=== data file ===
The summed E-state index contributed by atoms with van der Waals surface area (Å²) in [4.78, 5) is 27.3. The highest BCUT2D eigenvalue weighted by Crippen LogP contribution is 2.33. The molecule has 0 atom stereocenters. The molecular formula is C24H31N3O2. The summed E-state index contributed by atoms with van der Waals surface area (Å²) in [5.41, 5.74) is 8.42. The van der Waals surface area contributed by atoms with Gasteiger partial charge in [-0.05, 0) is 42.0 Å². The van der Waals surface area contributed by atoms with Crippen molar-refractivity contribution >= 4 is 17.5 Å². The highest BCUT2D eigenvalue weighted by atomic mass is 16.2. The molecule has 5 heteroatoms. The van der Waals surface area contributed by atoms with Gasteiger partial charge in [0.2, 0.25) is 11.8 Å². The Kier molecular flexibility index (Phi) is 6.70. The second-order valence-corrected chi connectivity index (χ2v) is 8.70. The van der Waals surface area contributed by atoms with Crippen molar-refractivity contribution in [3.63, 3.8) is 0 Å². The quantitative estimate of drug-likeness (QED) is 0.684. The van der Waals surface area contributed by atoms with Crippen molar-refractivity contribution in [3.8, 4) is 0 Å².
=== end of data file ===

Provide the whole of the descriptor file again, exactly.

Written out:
The summed E-state index contributed by atoms with van der Waals surface area (Å²) in [4.78, 5) is 27.3. The highest BCUT2D eigenvalue weighted by Crippen LogP contribution is 2.33. The molecule has 0 atom stereocenters. The molecular formula is C24H31N3O2. The summed E-state index contributed by atoms with van der Waals surface area (Å²) in [5.41, 5.74) is 8.42. The van der Waals surface area contributed by atoms with Gasteiger partial charge in [-0.05, 0) is 42.0 Å². The van der Waals surface area contributed by atoms with Crippen molar-refractivity contribution >= 4 is 17.5 Å². The highest BCUT2D eigenvalue weighted by atomic mass is 16.2. The molecule has 5 heteroatoms. The van der Waals surface area contributed by atoms with Gasteiger partial charge in [0.2, 0.25) is 11.8 Å². The Kier molecular flexibility index (Phi) is 6.70. The second-order valence-corrected chi connectivity index (χ2v) is 8.70. The van der Waals surface area contributed by atoms with Crippen molar-refractivity contribution in [3.63, 3.8) is 0 Å². The quantitative estimate of drug-likeness (QED) is 0.684. The van der Waals surface area contributed by atoms with Crippen molar-refractivity contribution in [3.8, 4) is 0 Å².